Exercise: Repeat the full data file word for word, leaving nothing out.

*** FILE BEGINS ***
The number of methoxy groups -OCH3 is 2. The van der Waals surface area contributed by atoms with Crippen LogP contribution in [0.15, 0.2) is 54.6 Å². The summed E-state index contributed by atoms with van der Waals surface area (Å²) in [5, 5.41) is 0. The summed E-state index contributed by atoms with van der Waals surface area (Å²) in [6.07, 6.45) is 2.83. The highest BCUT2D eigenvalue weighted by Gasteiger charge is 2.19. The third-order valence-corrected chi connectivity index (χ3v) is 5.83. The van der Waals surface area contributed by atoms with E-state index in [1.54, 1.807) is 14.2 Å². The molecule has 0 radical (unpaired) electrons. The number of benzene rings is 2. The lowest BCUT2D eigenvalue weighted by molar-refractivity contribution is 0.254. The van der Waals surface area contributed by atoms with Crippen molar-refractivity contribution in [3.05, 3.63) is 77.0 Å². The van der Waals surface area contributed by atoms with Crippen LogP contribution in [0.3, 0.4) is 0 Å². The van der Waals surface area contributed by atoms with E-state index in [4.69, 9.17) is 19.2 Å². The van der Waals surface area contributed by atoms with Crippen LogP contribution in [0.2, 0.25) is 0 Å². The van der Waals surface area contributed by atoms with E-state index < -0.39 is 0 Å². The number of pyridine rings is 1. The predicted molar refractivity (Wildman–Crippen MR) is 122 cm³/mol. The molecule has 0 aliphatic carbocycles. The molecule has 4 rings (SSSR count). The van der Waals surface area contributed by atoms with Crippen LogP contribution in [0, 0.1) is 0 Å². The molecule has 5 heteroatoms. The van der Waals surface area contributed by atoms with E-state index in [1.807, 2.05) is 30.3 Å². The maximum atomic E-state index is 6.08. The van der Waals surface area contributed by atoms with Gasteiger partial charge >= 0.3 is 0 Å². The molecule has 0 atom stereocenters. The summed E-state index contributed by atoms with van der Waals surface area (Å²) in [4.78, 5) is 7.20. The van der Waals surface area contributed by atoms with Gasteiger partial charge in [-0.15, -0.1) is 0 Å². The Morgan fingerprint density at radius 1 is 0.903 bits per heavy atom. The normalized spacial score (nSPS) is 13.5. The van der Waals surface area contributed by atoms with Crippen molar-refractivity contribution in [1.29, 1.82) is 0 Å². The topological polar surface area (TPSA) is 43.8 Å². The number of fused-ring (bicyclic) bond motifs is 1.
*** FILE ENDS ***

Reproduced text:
The number of methoxy groups -OCH3 is 2. The van der Waals surface area contributed by atoms with Crippen LogP contribution in [0.15, 0.2) is 54.6 Å². The summed E-state index contributed by atoms with van der Waals surface area (Å²) in [5, 5.41) is 0. The summed E-state index contributed by atoms with van der Waals surface area (Å²) in [6.07, 6.45) is 2.83. The highest BCUT2D eigenvalue weighted by Gasteiger charge is 2.19. The third-order valence-corrected chi connectivity index (χ3v) is 5.83. The van der Waals surface area contributed by atoms with E-state index in [1.54, 1.807) is 14.2 Å². The molecule has 0 radical (unpaired) electrons. The number of benzene rings is 2. The lowest BCUT2D eigenvalue weighted by molar-refractivity contribution is 0.254. The van der Waals surface area contributed by atoms with Crippen molar-refractivity contribution in [3.05, 3.63) is 77.0 Å². The van der Waals surface area contributed by atoms with Crippen LogP contribution in [0.3, 0.4) is 0 Å². The van der Waals surface area contributed by atoms with E-state index in [4.69, 9.17) is 19.2 Å². The van der Waals surface area contributed by atoms with Crippen LogP contribution in [0.2, 0.25) is 0 Å². The van der Waals surface area contributed by atoms with E-state index < -0.39 is 0 Å². The number of pyridine rings is 1. The predicted molar refractivity (Wildman–Crippen MR) is 122 cm³/mol. The molecule has 0 aliphatic carbocycles. The molecule has 4 rings (SSSR count). The van der Waals surface area contributed by atoms with Crippen LogP contribution in [0, 0.1) is 0 Å². The molecule has 5 heteroatoms. The van der Waals surface area contributed by atoms with E-state index in [1.807, 2.05) is 30.3 Å². The maximum atomic E-state index is 6.08. The van der Waals surface area contributed by atoms with Gasteiger partial charge >= 0.3 is 0 Å². The molecule has 0 atom stereocenters. The summed E-state index contributed by atoms with van der Waals surface area (Å²) in [4.78, 5) is 7.20. The van der Waals surface area contributed by atoms with Gasteiger partial charge in [-0.15, -0.1) is 0 Å². The Morgan fingerprint density at radius 1 is 0.903 bits per heavy atom. The normalized spacial score (nSPS) is 13.5. The van der Waals surface area contributed by atoms with Crippen molar-refractivity contribution in [1.29, 1.82) is 0 Å². The topological polar surface area (TPSA) is 43.8 Å². The number of fused-ring (bicyclic) bond motifs is 1.